Keith “Chief Keef” Cozart is a 17-year-old Chicago rapper signed to Interscope Records and best known for his mixtape hit “I Don’t Like” (a song that’s been reappropriated as the final track on Kanye West and his G.O.O.D. Music crew’s upcoming album, Cruel Summer). Joseph “Lil JoJo” Coleman was a fellow teen Chicago rapper that allegedly had some bad blood with Keef. On Tuesday, Coleman was shot and killed on the South Side of Chicago. Now, following a mocking tweet send out by Keef in response to the killing, Chicago police are looking into how the possible gang affiliations of Cozart and Coleman may have led to the slaying.
The Chicago Sun-Times reports that Coleman “was riding double on a bike — standing on the back — when a car pulled up and someone fired six or seven shots at about 7:30 p.m. Tuesday. Coleman was hit in the back before running to a nearby home, where he later died.” Later in the day, Cozart tweeted “Its Sad Cuz Dat N—- Jojo Wanted To Be Jus Like Us #LMAO,” before later claiming his account was hacked. Whether it’s in direct relation to that tweet or not is unclear, but Chicago PD is now investigating a connection between Coleman and Cozart. Via the Sun-Times:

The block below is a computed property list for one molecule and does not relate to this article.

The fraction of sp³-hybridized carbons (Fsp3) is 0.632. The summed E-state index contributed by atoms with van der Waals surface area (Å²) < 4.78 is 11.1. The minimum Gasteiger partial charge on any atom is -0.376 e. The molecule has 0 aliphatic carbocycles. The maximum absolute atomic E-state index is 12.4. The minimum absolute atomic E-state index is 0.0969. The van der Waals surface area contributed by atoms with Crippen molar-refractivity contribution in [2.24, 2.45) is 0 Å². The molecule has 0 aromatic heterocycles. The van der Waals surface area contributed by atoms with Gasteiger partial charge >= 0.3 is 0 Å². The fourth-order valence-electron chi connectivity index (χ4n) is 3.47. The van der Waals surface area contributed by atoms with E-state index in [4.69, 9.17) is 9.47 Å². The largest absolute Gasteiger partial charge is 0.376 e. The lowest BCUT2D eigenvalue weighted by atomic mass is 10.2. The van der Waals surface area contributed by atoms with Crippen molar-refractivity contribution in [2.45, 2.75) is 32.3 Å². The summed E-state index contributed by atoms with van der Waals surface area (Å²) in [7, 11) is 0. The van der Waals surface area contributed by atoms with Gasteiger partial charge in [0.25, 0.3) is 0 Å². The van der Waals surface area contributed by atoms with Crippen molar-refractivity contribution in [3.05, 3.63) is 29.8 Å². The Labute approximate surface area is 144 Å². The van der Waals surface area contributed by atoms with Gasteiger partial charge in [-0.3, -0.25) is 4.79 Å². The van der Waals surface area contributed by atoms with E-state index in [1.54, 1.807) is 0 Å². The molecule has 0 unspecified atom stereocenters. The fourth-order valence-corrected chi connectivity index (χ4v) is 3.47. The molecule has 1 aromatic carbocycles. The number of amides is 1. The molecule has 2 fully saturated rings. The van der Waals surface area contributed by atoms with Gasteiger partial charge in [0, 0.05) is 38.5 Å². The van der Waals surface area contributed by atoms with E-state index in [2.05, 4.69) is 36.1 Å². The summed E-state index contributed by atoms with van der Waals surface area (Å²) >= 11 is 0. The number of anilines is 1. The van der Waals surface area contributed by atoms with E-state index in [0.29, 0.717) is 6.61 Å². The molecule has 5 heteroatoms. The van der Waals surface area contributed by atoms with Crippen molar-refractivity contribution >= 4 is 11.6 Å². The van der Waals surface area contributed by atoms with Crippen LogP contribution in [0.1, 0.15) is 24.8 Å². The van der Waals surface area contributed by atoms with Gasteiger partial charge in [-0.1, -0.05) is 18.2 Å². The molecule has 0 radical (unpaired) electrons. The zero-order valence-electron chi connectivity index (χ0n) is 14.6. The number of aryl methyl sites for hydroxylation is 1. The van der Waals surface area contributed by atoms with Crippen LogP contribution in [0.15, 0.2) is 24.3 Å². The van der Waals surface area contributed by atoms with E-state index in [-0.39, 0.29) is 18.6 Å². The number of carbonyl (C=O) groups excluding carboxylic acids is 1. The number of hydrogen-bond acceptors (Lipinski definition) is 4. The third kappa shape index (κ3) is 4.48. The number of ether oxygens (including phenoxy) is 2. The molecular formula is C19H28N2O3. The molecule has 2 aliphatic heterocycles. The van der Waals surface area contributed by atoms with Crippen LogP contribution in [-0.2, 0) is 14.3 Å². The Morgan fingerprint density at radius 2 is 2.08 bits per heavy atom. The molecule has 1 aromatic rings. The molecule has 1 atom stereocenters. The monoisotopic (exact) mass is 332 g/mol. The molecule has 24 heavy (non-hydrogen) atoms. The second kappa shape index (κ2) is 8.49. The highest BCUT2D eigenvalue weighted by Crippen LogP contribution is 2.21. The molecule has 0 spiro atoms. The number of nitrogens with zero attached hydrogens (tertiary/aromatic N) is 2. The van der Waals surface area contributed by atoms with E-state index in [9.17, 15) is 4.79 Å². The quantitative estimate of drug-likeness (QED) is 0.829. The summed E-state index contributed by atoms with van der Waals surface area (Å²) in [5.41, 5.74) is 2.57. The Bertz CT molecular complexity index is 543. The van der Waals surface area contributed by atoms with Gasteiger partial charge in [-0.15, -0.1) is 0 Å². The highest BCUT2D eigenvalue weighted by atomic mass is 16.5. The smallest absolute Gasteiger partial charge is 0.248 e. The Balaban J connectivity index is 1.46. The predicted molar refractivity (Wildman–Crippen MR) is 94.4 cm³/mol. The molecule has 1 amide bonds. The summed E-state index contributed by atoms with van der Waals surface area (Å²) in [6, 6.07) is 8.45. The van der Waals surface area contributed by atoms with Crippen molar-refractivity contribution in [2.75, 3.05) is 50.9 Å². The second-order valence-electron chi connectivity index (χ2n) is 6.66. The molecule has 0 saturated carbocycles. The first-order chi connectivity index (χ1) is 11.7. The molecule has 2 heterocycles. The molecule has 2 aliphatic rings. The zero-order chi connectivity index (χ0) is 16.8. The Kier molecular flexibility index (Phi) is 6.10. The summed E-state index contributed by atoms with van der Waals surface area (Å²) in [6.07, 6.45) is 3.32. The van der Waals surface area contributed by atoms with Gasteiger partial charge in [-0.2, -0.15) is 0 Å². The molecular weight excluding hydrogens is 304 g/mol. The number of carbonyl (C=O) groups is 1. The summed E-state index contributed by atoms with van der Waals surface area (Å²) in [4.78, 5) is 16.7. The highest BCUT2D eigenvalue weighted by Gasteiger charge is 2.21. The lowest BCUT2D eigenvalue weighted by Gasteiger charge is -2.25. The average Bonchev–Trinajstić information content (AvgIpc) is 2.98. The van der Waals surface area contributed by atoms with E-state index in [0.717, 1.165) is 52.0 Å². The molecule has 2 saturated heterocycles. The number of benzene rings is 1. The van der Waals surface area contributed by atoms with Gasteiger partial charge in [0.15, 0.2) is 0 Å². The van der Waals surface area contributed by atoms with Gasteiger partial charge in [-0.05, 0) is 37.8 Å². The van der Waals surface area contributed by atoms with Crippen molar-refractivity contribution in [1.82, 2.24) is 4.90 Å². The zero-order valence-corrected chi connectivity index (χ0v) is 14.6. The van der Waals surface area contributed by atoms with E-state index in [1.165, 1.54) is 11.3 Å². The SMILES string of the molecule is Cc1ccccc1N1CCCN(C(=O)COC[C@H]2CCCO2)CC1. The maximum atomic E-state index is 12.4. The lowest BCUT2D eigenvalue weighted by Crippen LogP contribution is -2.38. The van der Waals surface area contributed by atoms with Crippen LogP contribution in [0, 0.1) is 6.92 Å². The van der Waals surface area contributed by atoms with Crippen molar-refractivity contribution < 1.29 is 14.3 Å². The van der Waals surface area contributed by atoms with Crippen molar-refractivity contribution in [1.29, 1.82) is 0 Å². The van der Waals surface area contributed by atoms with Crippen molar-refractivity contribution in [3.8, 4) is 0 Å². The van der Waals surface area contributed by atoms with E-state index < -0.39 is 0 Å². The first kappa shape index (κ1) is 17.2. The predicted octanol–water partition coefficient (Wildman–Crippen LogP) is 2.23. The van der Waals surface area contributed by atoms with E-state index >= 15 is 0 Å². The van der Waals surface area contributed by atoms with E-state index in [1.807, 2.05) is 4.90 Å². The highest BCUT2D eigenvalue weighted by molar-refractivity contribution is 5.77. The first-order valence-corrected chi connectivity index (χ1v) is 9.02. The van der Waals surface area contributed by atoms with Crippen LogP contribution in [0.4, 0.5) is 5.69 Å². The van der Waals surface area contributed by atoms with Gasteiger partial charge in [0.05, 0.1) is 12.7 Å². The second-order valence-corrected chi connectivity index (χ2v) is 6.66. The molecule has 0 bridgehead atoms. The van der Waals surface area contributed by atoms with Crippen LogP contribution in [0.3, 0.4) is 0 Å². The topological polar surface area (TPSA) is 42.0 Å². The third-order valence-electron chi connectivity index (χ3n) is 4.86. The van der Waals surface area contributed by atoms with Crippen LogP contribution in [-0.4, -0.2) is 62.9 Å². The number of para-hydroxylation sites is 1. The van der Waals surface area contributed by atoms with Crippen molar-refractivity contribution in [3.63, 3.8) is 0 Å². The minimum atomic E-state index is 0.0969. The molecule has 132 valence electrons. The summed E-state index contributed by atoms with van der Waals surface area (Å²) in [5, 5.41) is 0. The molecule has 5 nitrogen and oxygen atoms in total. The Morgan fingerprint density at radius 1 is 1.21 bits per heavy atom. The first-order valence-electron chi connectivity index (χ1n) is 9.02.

Police are looking into whether Coleman had gang affiliations, and whether Keef or any of his associates are connected to the gang conflict or Coleman’s death, the source said. Many of Chief Keef’s Tweets include a hashtag notation “#300” — a known reference, police say, to the Black Disciples street gang. And Coleman appears to have been warring online with the Black Disciples for months. On a YouTube account purporting to belong to Coleman, a video of the rapper and other teens brandishing automatic weapons was posted on May 25. Coleman may have tempted fate, taunting the 300 factions of the Black Disciples gang. “These n—-s claim 300 but we BDK,” Coleman raps repeatedly in the video. BDK is street slang for “Black Disciple Killers.”
To be clear, Keef is in no way implicated directly in the slaying. It also seems highly premature to try to connect a tweet or a hashtag to actual gang involvement — exactly the kind of thing a police force, misreading brash talk from a rapper as a legitimate threat of violence, might do. But if the Chicago police really are investigating a connection, then hopefully hard facts will soon emerge, one way or the other.
Coleman’s death comes amid a Chicago summer crime wave that has made national news. According to the New York Times, “Homicides are up by 38 percent from a year ago, and shootings have increased as well, even as killings have held steady or dropped in New York, Los Angeles and some other cities.”